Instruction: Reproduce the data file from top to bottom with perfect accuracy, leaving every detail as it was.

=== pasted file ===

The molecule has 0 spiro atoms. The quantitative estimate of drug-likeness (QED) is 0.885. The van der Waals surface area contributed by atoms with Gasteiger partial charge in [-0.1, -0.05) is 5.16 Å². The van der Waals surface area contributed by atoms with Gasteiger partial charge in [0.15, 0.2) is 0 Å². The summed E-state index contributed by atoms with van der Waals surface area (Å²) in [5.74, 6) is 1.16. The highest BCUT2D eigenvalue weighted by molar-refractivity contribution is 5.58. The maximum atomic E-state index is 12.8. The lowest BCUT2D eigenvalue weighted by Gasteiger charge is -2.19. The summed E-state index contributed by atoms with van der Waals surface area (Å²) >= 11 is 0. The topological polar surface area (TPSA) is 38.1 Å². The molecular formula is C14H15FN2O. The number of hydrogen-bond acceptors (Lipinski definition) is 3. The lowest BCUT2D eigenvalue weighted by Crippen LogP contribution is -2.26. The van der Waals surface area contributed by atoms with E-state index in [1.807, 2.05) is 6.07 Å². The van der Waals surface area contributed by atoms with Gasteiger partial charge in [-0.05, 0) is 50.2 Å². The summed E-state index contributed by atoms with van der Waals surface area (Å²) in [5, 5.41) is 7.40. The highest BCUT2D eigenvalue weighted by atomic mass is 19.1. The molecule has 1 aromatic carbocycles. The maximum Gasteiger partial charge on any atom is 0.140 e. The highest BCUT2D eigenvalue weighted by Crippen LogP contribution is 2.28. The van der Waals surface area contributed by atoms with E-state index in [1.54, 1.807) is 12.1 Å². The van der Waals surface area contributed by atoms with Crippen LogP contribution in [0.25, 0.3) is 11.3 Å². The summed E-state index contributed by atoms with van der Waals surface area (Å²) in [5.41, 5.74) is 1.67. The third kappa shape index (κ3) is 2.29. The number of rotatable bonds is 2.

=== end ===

The molecule has 0 spiro atoms. The quantitative estimate of drug-likeness (QED) is 0.885. The van der Waals surface area contributed by atoms with Gasteiger partial charge in [-0.1, -0.05) is 5.16 Å². The van der Waals surface area contributed by atoms with Gasteiger partial charge in [0.15, 0.2) is 0 Å². The summed E-state index contributed by atoms with van der Waals surface area (Å²) in [5.74, 6) is 1.16. The highest BCUT2D eigenvalue weighted by molar-refractivity contribution is 5.58. The maximum atomic E-state index is 12.8. The lowest BCUT2D eigenvalue weighted by Gasteiger charge is -2.19. The summed E-state index contributed by atoms with van der Waals surface area (Å²) >= 11 is 0. The topological polar surface area (TPSA) is 38.1 Å². The molecular formula is C14H15FN2O. The number of hydrogen-bond acceptors (Lipinski definition) is 3. The lowest BCUT2D eigenvalue weighted by Crippen LogP contribution is -2.26. The van der Waals surface area contributed by atoms with E-state index in [1.807, 2.05) is 6.07 Å². The van der Waals surface area contributed by atoms with Gasteiger partial charge in [-0.05, 0) is 50.2 Å². The summed E-state index contributed by atoms with van der Waals surface area (Å²) in [5, 5.41) is 7.40. The highest BCUT2D eigenvalue weighted by atomic mass is 19.1. The molecule has 1 aromatic carbocycles. The maximum Gasteiger partial charge on any atom is 0.140 e. The highest BCUT2D eigenvalue weighted by Crippen LogP contribution is 2.28. The van der Waals surface area contributed by atoms with E-state index in [1.54, 1.807) is 12.1 Å². The van der Waals surface area contributed by atoms with Crippen LogP contribution in [0.25, 0.3) is 11.3 Å². The summed E-state index contributed by atoms with van der Waals surface area (Å²) in [5.41, 5.74) is 1.67. The third kappa shape index (κ3) is 2.29. The number of rotatable bonds is 2.